When the weather turned, there were various mentions of there being an ending sooner than later as the reporters are getting wet, nothing is happening and the police are thinking of moving everyone away. Aside from the fact Moat had lived rough for a few days and reports he'd been moving about using storm culverts and drains, this was pure wishful thinking by the reporters. Interest for most is now waning after all, no one will be watching solidly to a broadcast into the early hours. Sure enough, the news channels switch to studio broadcasts, with the regular anchors. This story has been downgraded to a dip-in story, not a permanent as-it-happens outside broadcast - because nothing is happening. Then, in the early hours a gun shot, shouting and for the family and friends of Mr. Moat, they hear his suicide on live television. Kate Burley was on Sky News, once again being insensitive as ever, promising they'd "push the levels this time to get the best sound". Nice.

So the new age of viewer interaction has finally come to the fore; we can be part of the news. However, the reason why we don't rely permanently on the viewer collected content is that they don't work to guidelines and it is dangerous reporting someone's submission as fact. When Jon Sople, Kay Burley and the like are acting the same way, how can we be expected to value news broadcasts any more?

The only true medium for accurate reporting remains the newspaper, with online written word somewhere close by. Writing takes time, it is both personal and open in equal measure. There's time for it to be checked before publication. You can detect subtle nuances in writing, more so than voice, which enables you to have an unbiased stand point from the author. I won't stop watching news channels, but they're not my preferred source of fact. News International have begun charging for their online news stories on The Times and while a shame, they've every right to. I'd prefer they charged for the content rather than pulling it all together.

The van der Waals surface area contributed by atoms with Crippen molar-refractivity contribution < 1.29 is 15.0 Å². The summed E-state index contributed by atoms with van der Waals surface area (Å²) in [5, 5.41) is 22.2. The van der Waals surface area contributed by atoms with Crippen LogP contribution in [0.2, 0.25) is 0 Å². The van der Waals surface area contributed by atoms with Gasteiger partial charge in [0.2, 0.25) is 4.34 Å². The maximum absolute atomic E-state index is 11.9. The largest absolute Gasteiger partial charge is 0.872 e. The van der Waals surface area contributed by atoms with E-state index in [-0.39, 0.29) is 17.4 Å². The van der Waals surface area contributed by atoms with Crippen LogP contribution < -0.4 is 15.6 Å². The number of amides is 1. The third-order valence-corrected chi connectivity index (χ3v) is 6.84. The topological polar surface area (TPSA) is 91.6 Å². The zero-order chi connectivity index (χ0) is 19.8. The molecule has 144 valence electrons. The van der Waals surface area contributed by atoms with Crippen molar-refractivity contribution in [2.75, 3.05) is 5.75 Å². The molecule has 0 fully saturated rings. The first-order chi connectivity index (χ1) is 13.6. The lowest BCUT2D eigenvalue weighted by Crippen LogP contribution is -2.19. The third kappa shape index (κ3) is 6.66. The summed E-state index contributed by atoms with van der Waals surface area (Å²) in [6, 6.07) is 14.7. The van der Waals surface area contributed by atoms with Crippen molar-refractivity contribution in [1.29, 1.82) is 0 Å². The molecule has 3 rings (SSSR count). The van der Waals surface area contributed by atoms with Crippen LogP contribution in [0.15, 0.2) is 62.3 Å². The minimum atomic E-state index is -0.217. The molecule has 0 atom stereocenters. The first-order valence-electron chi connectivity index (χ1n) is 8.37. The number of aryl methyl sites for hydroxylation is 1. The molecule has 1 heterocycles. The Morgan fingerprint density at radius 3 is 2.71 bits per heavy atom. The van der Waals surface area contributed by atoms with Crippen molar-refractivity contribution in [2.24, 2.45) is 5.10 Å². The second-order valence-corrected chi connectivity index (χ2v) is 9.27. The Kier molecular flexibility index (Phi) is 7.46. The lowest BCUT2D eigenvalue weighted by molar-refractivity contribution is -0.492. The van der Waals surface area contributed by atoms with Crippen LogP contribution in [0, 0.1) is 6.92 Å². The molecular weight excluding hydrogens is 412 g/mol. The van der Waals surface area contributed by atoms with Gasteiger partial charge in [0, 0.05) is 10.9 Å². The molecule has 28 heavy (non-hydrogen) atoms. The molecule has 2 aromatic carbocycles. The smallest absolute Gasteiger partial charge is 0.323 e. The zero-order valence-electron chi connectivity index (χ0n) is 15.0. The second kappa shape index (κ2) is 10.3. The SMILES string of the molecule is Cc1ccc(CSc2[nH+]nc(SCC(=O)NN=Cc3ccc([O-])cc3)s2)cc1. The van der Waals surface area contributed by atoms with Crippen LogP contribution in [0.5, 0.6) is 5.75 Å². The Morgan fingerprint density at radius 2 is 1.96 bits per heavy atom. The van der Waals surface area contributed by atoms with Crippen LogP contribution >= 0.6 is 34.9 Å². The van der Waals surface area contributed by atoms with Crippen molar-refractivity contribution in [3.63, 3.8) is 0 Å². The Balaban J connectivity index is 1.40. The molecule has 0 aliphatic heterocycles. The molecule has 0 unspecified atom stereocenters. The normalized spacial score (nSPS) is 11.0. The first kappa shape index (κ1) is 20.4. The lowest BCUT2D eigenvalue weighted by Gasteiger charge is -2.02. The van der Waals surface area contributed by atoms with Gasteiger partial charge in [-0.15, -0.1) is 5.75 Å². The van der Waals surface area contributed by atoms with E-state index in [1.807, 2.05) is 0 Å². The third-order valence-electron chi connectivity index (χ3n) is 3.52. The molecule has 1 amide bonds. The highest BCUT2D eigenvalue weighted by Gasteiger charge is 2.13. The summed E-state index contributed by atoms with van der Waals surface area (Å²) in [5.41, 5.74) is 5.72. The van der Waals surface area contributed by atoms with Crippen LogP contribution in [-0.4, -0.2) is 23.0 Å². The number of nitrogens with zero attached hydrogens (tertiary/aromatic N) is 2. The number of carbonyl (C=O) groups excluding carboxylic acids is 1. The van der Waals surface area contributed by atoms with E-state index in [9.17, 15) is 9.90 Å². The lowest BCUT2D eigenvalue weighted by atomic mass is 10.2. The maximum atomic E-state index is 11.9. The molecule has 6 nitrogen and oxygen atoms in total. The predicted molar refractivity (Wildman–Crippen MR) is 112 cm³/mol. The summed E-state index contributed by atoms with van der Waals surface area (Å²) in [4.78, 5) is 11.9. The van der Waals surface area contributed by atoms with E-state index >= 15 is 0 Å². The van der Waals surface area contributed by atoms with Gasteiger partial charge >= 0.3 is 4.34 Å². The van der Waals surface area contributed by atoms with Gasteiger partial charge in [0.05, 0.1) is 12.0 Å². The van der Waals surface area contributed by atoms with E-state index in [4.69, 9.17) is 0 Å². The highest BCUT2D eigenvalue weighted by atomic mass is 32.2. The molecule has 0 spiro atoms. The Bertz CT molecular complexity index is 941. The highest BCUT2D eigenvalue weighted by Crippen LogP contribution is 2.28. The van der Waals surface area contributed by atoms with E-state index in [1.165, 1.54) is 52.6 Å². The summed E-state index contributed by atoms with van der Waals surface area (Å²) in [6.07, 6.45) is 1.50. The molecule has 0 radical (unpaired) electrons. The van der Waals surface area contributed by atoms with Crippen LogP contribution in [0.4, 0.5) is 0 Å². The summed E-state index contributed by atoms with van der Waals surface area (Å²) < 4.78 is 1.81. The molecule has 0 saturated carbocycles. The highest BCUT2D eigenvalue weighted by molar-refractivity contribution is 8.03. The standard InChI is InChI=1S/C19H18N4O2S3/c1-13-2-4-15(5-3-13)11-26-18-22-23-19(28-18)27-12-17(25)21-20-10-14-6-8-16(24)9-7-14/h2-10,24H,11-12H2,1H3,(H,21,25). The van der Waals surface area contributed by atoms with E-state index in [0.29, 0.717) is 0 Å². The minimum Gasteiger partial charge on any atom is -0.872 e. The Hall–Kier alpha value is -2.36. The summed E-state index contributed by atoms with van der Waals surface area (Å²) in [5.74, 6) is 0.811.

{Originally posted to my facespace notes}

Monday, 5 July 2010

ban kids because paedophiles exist

A post regarding speed on Britain's roads

Everyone who knows me will know I drive slow. Not just at the limit, I drive under it: I tootle on the motorway mostly at 55mph, with big trucks over taking me. I like it, it's legal, it is good for the environment, it good for my personal economy and I get to enjoy more time enjoying a drive. It also annoys wankers on single-lane roads, which is a bonus.

I maintain a constant speed - say 40 on a 50 limit road, so that there's no unexpected slowing, so dangerous it is not. If you're approaching me from behind at the road-legal speed you've got adequate braking time and you will be able to choose a suitable time to overtake. If you choose to drive faster, that is no more important than my choice in driving slower.

That's why this view point on the Government's ideas-generating site amuses and scares me: 
Do you ever get fed up by that pensioner with his flat cap on in a small car driving along at less than 50 mph on the motorway? Its time this is stopped - introduce a minimum speed limit on motorways to forces people to drive at a set speed when the traffic is moving, thus promoting quicker journeys and less queues on motorways as people wont get stuck behind them and slow other lanes down when overtaking. 

It will save the economy billions in allowing people to get to work quicker and so be more productive. It may reduce the number of cars on the road leading to less carbon emissions to help the environment. Lastly it will reduce the number of accidents caused by these dangerous drivers and cause less road rage incidents, which has the knock on effect of not needing as many police and saving the economy more money.

For a start, it won't save the economy a penny, it will cost more. Empirical evidence proves higher speed increases the risk of a fatality in an accident. Increasing costs via healthcare, benefits and judiciary.

Second, the slower cars move, the higher the throughput on a given junction; they can travel closer together: both side-on and fore and aft. Have you ever had the misfortune to be stuck on the motorway behind an accident? When you get out you'll realise how wide the lanes are: they're massive - almost twice a car's width. Try that on a local road, allowing for cars being parked at the side, you'll find you don't get much space. I got told once by a driving instructor that a good way of looking at it is imagining the edge of the lane are brick walls; therefore drive as though loss of control - no matter how minor - would cause you to scrape into a wall and it's more than a little unnerving at high speed.

How exactly would it remove cars from the road? From my understanding it wouldn't remove any: as if the argument raised that slow drivers cause delays, removing them would mean more people encouraged to use the roads.

Also if it causes road-rage incidents, then surely it's the road-rage driver that's at fault? That argument is the same as saying we should ban kids because paedophiles exist.

{Originally posted to my facepace notes}